DALLAS (AP) — Southwest Airlines said Thursday it has removed the grounded Boeing 737 Max from its schedule for another two months during the peak summer travel season and will drop about 9% of its planned flights as a result.
Southwest said it took the plane out of the schedule through Aug. 10.
It was the latest move by airlines to acknowledge that the plane won't be ready to fly as soon as they — or Boeing — had expected. Southwest had previously removed the Max from its schedule through June 6.
Southwest was flying 34 Maxes and expected to receive more when the planes were grounded worldwide last March after crashes in Indonesia and Ethiopia killed 346 people. Without the planes, Southwest said it will remove about 371 weekday flights from its schedule of more than 4,000 flights per day.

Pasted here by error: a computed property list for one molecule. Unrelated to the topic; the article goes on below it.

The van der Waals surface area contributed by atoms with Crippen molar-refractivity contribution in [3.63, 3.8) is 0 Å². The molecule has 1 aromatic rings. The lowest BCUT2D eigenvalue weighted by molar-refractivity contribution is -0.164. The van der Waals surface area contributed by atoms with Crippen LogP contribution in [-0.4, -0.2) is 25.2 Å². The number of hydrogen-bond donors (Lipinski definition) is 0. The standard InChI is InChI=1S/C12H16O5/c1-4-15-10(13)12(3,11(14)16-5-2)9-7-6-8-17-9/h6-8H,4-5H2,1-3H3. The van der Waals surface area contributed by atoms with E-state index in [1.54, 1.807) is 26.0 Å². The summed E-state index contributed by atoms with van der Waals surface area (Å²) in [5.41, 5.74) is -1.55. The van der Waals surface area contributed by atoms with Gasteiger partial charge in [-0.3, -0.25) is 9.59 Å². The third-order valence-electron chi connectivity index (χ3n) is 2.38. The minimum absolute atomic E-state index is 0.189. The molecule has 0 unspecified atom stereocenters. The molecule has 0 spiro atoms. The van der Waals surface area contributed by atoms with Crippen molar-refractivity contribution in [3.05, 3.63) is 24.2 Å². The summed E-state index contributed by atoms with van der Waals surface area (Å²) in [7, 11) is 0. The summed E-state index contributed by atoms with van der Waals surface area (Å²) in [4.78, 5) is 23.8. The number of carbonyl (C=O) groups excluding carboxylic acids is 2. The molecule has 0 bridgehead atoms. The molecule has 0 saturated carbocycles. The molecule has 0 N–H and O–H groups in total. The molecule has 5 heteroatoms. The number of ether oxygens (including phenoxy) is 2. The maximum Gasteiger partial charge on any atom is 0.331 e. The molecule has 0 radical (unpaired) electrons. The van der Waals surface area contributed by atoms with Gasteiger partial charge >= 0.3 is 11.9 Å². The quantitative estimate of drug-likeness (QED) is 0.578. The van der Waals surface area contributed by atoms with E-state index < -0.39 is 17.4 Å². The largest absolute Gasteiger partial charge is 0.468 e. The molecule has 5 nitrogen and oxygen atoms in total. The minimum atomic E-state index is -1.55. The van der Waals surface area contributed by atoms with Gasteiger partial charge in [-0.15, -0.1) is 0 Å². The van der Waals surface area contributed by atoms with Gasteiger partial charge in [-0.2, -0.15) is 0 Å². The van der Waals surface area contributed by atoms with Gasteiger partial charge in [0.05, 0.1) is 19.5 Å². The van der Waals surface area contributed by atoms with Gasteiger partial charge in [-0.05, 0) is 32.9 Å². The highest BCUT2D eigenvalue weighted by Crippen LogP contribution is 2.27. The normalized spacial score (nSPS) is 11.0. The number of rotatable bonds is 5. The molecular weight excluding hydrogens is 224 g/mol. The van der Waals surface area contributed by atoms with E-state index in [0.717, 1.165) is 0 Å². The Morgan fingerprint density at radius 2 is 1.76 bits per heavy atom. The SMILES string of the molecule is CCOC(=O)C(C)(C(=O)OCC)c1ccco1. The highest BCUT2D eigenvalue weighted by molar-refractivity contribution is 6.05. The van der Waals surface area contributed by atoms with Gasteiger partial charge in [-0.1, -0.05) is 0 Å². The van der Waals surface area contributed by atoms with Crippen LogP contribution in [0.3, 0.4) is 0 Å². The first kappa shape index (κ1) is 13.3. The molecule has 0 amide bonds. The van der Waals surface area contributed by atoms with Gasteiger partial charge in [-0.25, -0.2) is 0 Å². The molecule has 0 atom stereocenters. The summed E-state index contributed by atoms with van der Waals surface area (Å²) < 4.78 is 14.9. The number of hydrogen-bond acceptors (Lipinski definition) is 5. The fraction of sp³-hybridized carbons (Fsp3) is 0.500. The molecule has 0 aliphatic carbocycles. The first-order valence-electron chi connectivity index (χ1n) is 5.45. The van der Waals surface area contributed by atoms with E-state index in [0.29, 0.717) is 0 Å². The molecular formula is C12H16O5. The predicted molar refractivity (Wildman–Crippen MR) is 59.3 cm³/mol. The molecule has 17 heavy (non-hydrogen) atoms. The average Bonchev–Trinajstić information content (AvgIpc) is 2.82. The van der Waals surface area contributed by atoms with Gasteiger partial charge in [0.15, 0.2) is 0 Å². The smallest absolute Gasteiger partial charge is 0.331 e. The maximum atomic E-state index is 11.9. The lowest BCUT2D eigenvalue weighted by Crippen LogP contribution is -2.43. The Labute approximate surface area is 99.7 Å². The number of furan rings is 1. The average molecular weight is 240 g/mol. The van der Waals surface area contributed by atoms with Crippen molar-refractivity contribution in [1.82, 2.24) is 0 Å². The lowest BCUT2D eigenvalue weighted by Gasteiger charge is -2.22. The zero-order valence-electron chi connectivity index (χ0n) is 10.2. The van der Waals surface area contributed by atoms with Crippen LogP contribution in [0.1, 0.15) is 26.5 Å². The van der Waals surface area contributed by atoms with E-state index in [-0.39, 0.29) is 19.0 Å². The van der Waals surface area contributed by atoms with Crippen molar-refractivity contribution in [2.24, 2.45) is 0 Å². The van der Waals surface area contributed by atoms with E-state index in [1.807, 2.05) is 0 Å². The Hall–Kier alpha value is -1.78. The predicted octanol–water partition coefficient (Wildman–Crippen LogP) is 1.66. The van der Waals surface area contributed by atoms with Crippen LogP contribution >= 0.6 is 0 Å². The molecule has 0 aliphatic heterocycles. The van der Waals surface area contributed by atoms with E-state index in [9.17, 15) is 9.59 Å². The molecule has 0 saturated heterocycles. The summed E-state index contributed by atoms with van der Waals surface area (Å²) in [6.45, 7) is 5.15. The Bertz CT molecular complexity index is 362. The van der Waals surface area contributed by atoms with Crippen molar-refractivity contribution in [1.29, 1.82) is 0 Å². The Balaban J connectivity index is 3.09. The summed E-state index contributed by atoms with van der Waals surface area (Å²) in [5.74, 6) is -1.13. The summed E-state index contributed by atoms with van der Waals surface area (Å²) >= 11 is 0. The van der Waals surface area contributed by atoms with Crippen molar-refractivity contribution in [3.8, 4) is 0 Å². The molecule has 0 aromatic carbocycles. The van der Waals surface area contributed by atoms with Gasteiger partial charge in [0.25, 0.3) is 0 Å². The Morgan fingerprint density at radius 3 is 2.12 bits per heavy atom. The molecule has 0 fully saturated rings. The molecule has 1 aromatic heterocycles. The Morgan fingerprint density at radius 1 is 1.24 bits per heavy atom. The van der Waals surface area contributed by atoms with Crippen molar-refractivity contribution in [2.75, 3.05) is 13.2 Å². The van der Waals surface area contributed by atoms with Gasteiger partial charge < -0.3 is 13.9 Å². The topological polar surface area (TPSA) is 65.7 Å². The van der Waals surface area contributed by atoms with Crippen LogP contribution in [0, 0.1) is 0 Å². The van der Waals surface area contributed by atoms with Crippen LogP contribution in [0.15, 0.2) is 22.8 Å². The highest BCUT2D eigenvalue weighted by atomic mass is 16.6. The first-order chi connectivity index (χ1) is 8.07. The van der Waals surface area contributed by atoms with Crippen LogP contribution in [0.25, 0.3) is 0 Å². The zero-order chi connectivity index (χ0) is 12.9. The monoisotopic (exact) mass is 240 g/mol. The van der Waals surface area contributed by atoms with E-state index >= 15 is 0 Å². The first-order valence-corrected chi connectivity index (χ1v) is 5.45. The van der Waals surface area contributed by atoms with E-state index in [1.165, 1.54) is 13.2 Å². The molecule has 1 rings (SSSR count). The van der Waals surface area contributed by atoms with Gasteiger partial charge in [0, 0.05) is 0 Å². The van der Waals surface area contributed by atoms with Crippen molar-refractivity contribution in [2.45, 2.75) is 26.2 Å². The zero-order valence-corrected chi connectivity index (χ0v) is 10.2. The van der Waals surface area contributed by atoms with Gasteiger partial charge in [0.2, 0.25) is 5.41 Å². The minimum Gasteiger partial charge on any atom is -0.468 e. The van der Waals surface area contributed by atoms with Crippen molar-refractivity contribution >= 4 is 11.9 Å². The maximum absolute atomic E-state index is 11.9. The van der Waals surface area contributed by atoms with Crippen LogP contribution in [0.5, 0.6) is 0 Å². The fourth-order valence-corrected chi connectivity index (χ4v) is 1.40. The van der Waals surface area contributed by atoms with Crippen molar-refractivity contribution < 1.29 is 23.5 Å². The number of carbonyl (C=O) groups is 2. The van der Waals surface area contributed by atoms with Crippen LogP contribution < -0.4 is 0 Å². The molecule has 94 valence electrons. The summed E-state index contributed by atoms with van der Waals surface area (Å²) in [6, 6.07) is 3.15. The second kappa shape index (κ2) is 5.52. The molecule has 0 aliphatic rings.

Dallas-based Southwest is the world's biggest operator of Boeing 737s, with about 750 in its fleet. Almost all are earlier versions than the Max and don't have the same flight-control software implicated in the crashes.
Boeing is conducting test flights with the new software but does not expect the Federal Aviation Administration to certify the changes until this summer. Airlines will need more time after that to inspect their planes and train pilots before they fly passengers.
Surveys indicate that many travelers will be reluctant to fly on the Max, at least for a while.